Perfectly cooked eggs seem like one of those goals the Instant Pot was designed to vanquish from the stove top forever, but the truth is that Instant Pot boiled eggs aren't always as consistent as we might hope. Every time I want to cook eggs in the Instant Pot — whether I'm aiming for hard-boiled, soft-boiled, or somewhere in that jammy borderland we call "medium-boiled," I have to look up the cooking time.
After skimming endless blog posts, all of which offer different instructions (low pressure or high pressure, natural release, quick release, or some combination of the two), I inevitably choose at random and end up with . . . hard-boiled eggs. Every single time. But since they're easier to peel, I'm rarely that upset.
Because of the sheer volume of variables involved — the number of eggs being cooked, the precise amount of water used, the exact texture of yolk desired, the temperature of the eggs when the Instant Pot is sealed—it can be a challenge to churn out uniform boiled eggs every time. Nobody likes to be surprised or disappointed when they slice into an egg and see its yolk.
So once and for all, here is a reliable, easy-to-remember order of operations that takes all the guesswork out of Instant Pot boiled eggs, whether you want them soupy on the inside (to float in congee or perch on asparagus salad) or just on the cusp of chalkiness to scoop and devil with ease.
Tips for instant pot boiled eggs
- Make as many eggs as you want (within reason). I've cooked a single soft-boiled egg in the Instant Pot (for the sake of experimentation), but you can cook up to a dozen, or as many will nestle comfortably on the steaming insert.
- Always add water. The eggs are actually steaming (not boiling) when they cook in the Instant Pot, and you'll need to pour in water to provide that steam heat. Pour in 1 to 2 cups of water before sealing the machine.
- Cook on low pressure. It might not be good for much, but the low pressure setting comes in handy here. High pressure will also cook your eggs, but the yolks are more likely to come out chalky if overcooked (and boiled eggs tend to overcook quickly). Low pressure is much more forgiving here.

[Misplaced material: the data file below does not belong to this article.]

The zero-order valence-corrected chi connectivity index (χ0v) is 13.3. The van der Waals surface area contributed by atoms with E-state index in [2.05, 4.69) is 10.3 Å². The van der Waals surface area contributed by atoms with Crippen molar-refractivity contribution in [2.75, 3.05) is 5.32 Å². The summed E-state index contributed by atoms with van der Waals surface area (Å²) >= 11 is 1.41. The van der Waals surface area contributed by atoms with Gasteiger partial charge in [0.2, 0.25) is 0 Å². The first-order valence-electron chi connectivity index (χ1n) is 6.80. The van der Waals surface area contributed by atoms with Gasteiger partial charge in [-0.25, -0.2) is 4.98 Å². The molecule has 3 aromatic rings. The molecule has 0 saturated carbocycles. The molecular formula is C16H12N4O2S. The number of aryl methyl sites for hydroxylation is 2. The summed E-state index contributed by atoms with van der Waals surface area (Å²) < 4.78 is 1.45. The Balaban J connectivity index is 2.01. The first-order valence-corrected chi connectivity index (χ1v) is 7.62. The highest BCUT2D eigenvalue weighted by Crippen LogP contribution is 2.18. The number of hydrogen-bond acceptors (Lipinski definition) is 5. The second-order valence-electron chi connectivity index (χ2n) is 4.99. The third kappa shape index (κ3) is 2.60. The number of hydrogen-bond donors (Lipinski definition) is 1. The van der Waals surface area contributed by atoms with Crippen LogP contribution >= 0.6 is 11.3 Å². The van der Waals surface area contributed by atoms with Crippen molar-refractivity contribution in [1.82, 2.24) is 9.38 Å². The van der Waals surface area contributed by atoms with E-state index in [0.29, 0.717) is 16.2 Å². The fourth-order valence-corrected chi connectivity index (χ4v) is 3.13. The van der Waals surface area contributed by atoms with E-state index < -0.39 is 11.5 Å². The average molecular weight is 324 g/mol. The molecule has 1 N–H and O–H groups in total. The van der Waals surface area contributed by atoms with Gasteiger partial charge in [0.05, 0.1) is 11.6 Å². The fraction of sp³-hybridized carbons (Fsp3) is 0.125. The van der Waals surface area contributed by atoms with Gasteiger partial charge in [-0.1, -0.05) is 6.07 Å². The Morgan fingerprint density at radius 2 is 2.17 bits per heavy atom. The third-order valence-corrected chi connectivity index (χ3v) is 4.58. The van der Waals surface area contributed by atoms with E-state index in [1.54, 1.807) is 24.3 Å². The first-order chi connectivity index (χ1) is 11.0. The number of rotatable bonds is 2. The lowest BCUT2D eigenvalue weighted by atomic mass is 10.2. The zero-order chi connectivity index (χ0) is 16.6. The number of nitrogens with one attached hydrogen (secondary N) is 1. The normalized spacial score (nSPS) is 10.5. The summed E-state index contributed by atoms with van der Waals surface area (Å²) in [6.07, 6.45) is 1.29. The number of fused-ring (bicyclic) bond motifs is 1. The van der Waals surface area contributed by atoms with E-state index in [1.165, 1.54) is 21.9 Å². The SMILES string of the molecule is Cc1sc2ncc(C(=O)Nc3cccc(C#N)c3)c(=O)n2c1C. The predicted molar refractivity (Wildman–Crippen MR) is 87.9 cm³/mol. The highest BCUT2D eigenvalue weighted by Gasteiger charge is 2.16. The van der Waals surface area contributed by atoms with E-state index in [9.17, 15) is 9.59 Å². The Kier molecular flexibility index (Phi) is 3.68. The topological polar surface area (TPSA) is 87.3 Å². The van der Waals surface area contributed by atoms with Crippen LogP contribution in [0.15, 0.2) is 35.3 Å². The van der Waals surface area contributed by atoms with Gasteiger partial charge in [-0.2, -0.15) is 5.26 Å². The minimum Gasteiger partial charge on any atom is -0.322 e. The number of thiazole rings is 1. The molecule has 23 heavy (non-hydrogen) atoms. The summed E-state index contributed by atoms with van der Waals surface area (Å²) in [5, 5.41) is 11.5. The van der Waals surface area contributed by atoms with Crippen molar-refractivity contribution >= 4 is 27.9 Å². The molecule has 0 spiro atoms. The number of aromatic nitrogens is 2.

- Use the quick release. Not only does using the quick release decrease your wait time, it gives you more precise control over the texture of your finished eggs. The eggs will continue to cook as the pressure naturally falls, since there's no way to remove them immediately to an ice bath, so consider than when determining total cook time. To keep your hands at a safe distance from the jets of steam, use the end of a wooden spoon to maneuver the nozzle into the release position. I also often drape a dish towel over the vent so as to avoid plunging the kitchen into humidity.
- Plunge the eggs into an ice bath. Once the pressure has been released, stop the residual cooking that will make all your eggs hard-boiled in just a few minutes by transferring them immediately to an ice bath. Plus, it's easiest to peel eggs under water.
- Prime for peeling The best way to get an Instant Pot egg primed to shed its peel? Tap it on the top, on the bottom, and firmly in the middle. This will help the shell slide right off.
Left to right: 4 minutes, 5 minutes, 7 minutes.
How long to cook instant pot boiled eggs
- For soft-boiled eggs (runny yolks): Cook on low pressure for 4 minutes, then quick-release the machine, and plunge the eggs into an ice bath. Peel when cool. I also tried cooking eggs for 3 minutes. They ended up being too soft to peel, with undercooked whites.
- For medium-boiled eggs (jammy yolks): Same process, but for 5 minutes.
- For hard-boiled eggs (cooked yolks with little knife residue): Same process, but for at least 7 minutes (you can, of course, go longer for very firm eggs).
Now that I've made this my usual routine when making boiled eggs (which I do very often), it's so easy to remember that even I won't have to look it up next time.
Use your boiled egg bounty